In the meantime, an interim superintendent or superintendent team, should work hard at teacher retention, solving the bus/driver problems, and rebuilding the trust of the staff that’s stayed and the parents that haven’t walked.

The public crucifixion of Dunbar Coach Darren Powell

The DPS board meeting was not streamed. And the end of my video will be the camera locked in, wide- because I was asked to leave by security.

Dr. Adil Baguirov was excused at the beginning because he was “traveling.” It’s probably the reason the tech steering committee meeting was cancelled today as well. Sadly, no staff is capable of running that meeting, because, well, there is no IT director for the district right now thanks to the Fall RIF.

This was a night for speeches. Board Member McManus was scheduled to speak before public comments- for a special presentation, but at the last minute, it was moved to after public comment. Yet, Joe Lacey got to make an unscheduled ramble about how important teachers are- because the house was once again packed with them- all wondering why contract negotiations were at a standstill.

Former DPS teacher “Mr. U”- Brian Urquhart got up and had the audience joining in – “it doesn’t buy the groceries, it doesn’t pay the bills” to address the lack of a contract.

I got up and apologized for interrupting the board meeting last week- because they couldn’t stay on topic, asking why teachers had lesson plans, and the board didn’t. I gave them an “F” and called for the board to get an independent parliamentarian to guide them- pointing out “new business” is for voting items- not for speeches, and that the superintendent is who they address- not staff. I questioned how 4 Stivers teachers are resigning- as well as her Chief Academic Officer- and how they can spend so much on legal fees- but still not have a negotiating team at the table.

One teacher in attendance wrote this on Facebook “Get out the BBQ sauce, because David Esrati just grilled the DPSBOE.”

But, the more interesting part was the McManus ramble of our refined Southern Gentleman- who had had enough of Board members working in the dark. He asked for a clear strategic plan, and regular updates on how we’re moving toward goals. It took a while, but it was clear by the end that he felt bamboozled by the Superintendent and the Treasurer on both the RIF and the Marketing Contract fiasco. It wasn’t fire and brimstone of one of our black ministers, but, for John McManus it was an epic earful. Considering at least 3 and probably 4 seats will be occupied by someone else come January, it was pretty clear that this superintendent better learn how to inform the board better or she may be gone.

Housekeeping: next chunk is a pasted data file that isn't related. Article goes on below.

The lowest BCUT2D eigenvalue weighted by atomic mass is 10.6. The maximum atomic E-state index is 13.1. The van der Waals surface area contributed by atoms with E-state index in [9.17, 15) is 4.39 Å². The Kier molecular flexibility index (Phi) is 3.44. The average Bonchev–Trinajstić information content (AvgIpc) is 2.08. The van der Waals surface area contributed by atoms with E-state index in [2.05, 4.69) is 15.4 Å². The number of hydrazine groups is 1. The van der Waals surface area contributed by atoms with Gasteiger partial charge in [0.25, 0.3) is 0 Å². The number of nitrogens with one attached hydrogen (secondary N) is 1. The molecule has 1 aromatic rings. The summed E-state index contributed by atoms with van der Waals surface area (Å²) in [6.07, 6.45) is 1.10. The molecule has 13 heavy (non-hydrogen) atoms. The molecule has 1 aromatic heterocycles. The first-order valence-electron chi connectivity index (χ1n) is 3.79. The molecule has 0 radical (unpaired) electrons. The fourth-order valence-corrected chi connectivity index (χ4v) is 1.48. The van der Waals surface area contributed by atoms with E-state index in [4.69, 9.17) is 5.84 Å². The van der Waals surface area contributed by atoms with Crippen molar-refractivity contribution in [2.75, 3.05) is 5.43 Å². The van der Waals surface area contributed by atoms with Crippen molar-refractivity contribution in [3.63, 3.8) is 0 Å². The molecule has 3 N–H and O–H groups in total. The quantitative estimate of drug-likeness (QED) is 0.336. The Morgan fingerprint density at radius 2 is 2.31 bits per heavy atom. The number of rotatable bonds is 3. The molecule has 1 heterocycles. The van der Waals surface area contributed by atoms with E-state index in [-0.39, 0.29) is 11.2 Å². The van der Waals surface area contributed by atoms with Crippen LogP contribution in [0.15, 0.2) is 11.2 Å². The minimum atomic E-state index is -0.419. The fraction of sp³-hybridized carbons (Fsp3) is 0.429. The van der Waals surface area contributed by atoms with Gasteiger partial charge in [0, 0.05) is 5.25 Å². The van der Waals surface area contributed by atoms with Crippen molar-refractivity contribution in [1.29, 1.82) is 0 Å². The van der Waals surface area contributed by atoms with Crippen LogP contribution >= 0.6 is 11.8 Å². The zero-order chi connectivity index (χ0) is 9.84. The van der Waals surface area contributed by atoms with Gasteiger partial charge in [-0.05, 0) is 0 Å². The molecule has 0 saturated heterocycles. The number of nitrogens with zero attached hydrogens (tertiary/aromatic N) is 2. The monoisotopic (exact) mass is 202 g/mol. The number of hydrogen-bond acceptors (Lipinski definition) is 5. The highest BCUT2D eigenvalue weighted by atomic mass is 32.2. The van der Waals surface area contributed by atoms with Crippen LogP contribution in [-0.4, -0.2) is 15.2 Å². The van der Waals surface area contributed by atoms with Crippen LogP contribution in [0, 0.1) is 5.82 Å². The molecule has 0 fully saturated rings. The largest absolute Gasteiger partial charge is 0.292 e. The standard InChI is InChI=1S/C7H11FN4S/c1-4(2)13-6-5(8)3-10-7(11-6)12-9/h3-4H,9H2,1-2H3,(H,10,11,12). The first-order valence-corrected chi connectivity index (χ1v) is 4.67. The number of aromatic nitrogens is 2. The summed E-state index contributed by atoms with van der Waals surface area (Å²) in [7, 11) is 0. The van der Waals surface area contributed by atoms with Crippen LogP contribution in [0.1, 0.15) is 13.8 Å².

Then came the HR vote. That four teachers were leaving Stivers was unheard of. It wasn’t mentioned. What did happen is Joe Lacey asked for line 91 to be voted separately. Since Board Doc’s is worthless on mobile- I had to ask Dayton Daily news reporter Jeremy Kelley to confirm what I thought line 91 was – and it was the supplemental contract to hire Darren Powell as coach of the Dunbar football team for next fall. The role was called, Ron Lee abstained, later blaming it on his many absences. McManus, Walker, Rountree voted yes, Lacey voted no and then Taylor voted no. Lacey chimed in “it takes 4 to hire” and just like that- Darren Powell was publicly crucified for a whole bunch of peoples failures- including district Athletic Director LaMark Baker, who according to the Ohio High School Athletic Association was the primary party in the Dunbar/Belmont fiasco. The same Mark Baker that got a rushed 2 year contract a few months ago- before the ink on the reports was dry.

That they hired Belmont Coach/AD Earl White back to both positions just previous once again points to the failures of the DPS HR Department. The jobs were all specifically posted to exclude that possibility, making the entire athletic contract awards process tainted. Is it any wonder the board just allocated a quarter of a million plus for outside legal counsel. They know they’re going to need it.